What if Columbus created the blueprint for reimagining community and police relations starting with the core elements of what creates community: building trust, communication and understanding?

It’s time for us to reimagine community and police relations. As a nation and a community, we have arrived at an impasse. The truth is, reimagining community and police relations involves complex concepts as old as civilization—justice, fairness, mercy, equity, safety and protecting the ability of all people to thrive. How we survive and thrive as people living together is something we have wrestled through since the beginning of time.

To reimagine requires us to erase our preconceived ideas to make space for new ones, and we are not wired as human beings to question our thoughts or judgments. In fact, our core beliefs and the experiences that shaped those beliefs are more like a stone etching than marks on a dry erase board—making it incredibly difficult to change. But what if we tried?

What if Columbus created a new paradigm for community and police relations? Not starting with policy driven by lagging statistics or compliance-driven corrective training. Rather, starting with the core elements of what creates community: building trust, communication and understanding. A study conducted by Pew Research Center in 2008 showed that, “in societies where people tend to trust each other, they have stronger democracies, richer economies, better health and they suffer less often from any number of social ills.”

This piece of thought leadership is part of 11 Moonshot Ideas to Move the Columbus Region Forward: A Future 50 project.

THE IDEAS

The need for a civic renaissance • The private sector should fight inequity • Closing the digital divide • Driving equity by funding women-owned businesses • Designing a more equitable region • Using data to guide public policy • Customer-centricity in social services • A radical recalibration of education • ISO: Ambassadors for science • Finding true work-life balance post-Covid • Reimagining community-police relations • Why we did this project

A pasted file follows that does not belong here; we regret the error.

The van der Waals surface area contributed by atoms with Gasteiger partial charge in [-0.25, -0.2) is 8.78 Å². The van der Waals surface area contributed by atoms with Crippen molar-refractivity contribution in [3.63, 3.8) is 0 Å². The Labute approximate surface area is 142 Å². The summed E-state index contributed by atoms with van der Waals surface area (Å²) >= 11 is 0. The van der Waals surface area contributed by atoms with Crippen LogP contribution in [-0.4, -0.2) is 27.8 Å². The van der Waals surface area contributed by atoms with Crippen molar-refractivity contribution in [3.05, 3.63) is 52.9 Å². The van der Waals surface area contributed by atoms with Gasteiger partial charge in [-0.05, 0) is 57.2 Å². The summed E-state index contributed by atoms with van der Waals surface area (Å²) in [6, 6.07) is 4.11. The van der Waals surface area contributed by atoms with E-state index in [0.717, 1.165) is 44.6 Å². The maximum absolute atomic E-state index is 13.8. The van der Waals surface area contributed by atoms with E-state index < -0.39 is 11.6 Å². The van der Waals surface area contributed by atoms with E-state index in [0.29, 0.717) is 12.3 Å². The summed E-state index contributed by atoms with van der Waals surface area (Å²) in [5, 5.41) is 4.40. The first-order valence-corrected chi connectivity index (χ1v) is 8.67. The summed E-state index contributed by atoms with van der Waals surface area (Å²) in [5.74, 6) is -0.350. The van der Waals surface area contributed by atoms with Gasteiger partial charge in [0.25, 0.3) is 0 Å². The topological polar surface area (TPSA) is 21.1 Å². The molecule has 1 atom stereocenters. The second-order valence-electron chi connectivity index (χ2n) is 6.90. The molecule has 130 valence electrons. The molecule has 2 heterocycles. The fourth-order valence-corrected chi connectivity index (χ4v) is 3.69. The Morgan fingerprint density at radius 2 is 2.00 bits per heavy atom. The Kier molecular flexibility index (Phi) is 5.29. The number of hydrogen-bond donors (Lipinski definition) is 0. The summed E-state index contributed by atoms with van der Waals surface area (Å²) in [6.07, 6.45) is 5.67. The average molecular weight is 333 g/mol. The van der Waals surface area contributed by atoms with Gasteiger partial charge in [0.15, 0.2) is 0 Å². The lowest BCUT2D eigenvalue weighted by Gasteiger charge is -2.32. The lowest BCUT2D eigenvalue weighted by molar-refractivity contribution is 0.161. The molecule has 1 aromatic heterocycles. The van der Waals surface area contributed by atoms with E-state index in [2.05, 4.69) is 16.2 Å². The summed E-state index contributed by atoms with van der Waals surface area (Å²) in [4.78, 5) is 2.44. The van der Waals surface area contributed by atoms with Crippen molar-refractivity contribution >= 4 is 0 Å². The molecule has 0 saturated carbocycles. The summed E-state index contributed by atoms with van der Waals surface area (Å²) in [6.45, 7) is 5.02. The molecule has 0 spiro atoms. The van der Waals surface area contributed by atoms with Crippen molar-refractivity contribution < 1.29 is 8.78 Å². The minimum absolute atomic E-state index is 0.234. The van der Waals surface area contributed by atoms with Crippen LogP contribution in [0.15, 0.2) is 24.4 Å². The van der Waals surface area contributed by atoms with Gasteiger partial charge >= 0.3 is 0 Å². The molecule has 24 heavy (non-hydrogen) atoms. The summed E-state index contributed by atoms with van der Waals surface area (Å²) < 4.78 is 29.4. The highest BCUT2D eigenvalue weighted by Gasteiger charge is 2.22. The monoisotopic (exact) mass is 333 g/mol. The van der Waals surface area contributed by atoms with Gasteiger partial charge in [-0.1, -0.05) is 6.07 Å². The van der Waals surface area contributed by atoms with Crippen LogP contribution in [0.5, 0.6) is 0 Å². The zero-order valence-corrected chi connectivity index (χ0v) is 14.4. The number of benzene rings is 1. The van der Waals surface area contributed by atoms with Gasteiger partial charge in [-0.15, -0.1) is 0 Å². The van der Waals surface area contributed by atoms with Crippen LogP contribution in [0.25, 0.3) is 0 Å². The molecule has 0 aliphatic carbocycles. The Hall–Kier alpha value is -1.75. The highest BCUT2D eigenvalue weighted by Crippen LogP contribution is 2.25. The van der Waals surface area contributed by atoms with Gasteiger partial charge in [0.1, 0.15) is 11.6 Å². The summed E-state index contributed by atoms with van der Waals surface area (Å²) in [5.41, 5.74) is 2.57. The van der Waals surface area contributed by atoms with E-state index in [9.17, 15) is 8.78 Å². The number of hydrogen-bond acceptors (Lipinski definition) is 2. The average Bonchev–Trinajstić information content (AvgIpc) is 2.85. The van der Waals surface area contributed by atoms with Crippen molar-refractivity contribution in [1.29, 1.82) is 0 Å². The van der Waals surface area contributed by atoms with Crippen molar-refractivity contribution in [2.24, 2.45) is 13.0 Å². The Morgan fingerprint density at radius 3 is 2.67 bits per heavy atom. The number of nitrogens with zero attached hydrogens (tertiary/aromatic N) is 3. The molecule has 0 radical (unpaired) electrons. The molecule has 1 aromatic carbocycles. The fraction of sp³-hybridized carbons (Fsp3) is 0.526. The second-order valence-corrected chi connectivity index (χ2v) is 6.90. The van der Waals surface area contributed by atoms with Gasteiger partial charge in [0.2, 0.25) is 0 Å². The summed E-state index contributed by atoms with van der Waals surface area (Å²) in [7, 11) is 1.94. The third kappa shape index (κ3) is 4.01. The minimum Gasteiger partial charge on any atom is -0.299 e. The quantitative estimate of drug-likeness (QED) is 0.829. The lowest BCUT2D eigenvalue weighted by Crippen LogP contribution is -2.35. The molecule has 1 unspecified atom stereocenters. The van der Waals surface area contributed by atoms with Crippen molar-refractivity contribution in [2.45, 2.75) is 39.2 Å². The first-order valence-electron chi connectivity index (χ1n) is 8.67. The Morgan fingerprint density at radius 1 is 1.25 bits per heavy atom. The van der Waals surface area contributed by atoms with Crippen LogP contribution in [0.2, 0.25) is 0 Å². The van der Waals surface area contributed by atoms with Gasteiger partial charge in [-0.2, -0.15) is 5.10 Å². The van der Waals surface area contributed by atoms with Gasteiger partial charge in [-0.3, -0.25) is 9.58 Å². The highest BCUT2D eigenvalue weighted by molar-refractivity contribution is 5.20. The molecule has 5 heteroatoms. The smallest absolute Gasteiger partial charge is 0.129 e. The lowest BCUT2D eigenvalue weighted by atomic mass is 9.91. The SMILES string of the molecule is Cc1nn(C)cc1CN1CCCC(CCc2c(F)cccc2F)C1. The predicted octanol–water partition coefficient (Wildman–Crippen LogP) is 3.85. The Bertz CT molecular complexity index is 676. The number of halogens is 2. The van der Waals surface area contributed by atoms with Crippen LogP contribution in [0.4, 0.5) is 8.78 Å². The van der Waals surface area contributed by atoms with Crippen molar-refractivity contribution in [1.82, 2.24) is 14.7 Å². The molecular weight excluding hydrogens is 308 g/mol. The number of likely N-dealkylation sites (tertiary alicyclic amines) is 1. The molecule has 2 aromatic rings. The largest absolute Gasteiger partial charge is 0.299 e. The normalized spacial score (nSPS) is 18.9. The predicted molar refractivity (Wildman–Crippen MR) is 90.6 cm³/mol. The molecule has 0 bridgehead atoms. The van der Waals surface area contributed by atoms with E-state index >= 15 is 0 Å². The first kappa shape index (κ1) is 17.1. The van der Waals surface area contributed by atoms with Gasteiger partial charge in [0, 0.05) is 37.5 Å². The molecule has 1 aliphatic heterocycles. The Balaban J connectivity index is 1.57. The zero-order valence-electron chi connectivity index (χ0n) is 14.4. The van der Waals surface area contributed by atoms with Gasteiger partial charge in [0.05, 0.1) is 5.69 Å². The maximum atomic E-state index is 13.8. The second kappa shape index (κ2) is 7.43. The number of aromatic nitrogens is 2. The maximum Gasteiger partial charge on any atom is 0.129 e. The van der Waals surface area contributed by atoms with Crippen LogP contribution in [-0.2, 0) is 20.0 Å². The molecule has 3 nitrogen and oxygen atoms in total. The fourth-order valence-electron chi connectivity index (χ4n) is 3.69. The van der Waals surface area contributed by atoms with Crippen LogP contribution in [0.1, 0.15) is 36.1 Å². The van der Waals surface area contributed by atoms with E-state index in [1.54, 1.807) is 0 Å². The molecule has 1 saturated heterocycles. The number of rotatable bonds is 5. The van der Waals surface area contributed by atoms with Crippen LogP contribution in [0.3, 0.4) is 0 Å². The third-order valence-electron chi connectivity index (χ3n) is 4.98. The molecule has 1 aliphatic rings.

What if we offered “Community Workshops” facilitated by police officers and community leaders that focused on building trust? What if local coffee shops pledged to serve as community hubs to facilitate conversations where everyone reflects on and shares what may have shaped their perspectives? Conversations where people could create space for new perspectives.

Instead of police officers and city council members attending training that informs them of things they can’t do based on community outrage, what if community leaders and police officers, side by side, focused on what they can do to build trust, communication and understanding? What if it was their civic responsibility to facilitate at least three workshops a year within their communities?

What if community members who attended these workshops were rewarded with a T-shirt and free perks they could proudly display, showing their commitment to developing empathy and compassion in pursuit of being better neighbors?